From: David Abrahams (dave_at_[hidden])
Date: 2004-05-25 09:25:17
Andreas Huber <ah2003_at_[hidden]> writes:
>> > Are you proposing that an active state should still be represented by an
>> > object,
>> I don't have enough knowledge of the FSM domain to say whether that's
>> a good design or not; I have to trust you that it makes sense to have
>> a correspondence between states and distinct types whose instances'
>> lifetimes correspond to the time spent in the state.
> That an active state is represented by an object is crucial to satisfy the
> scalability requirements. Otherwise adding a variable that is used only in a
> part of the machine would lead to the recompilation of the whole state machine.
>> > which acquires resources and executes entry actions in its
>> > constructor, releases resources in its destructor but executes exit
>> > actions in a separate function, which is called just before
>> > destructing the state object?
>> Yes, that's basically what I was saying.
> This is certainly doable. However, I'm unsure whether the current design
> allows a you-don't-pay-for-what-you-don't-use implementation of such a
> feature. Plus, I'm still not convinced that this feature would be used more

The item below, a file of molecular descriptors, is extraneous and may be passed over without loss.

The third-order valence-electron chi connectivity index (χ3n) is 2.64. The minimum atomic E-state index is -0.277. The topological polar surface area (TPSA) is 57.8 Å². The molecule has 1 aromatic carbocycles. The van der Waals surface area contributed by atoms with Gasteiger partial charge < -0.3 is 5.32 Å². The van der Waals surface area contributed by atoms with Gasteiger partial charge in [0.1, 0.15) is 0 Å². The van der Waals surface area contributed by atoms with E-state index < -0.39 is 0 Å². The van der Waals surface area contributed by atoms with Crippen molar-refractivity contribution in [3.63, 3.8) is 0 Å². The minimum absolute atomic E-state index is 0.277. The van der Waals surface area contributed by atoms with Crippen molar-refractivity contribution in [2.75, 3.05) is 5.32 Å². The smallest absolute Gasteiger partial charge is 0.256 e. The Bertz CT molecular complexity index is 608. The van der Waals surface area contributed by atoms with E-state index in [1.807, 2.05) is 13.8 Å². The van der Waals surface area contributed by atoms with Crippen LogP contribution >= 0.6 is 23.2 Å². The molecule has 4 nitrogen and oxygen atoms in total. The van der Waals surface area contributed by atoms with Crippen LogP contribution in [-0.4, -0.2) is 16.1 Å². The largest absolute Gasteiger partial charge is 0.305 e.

> than rarely. Do you have some real-world use cases in mind?
Unfortunately I'm not so familiar with what exit actions in FSMs are
typically used for, but from an abstract point of view I don't think
of resource releasing as an "action". If you were writing this stuff
in a GC'd language, for the most part, you wouldn't devote any exit
action code to resource releases. So I figure there must be some
other reason people want exit actions, and since they seem
symmetrical to entry actions in some ways, I don't see why you'd want
to prohibit exceptions there. If anything, I'd want to prohibit
exceptions in entry actions, since those can lead to the FSM being in
a state from which it's impossible to continue. At least with exit
actions, you can stay where you are and keep all your FSM's abstract
> If this is needed only rarely I'd rather have users work around the
> problem by setting a boolean and posting an error event in a failing
> exit action and then testing that boolean in all following exit
Eeeeew, that's gross. Sorry, but that just smells like an awful
hack. Why not just call the state object's exit() member function if
it has one?
-- Dave Abrahams Boost Consulting http://www.boost-consulting.com
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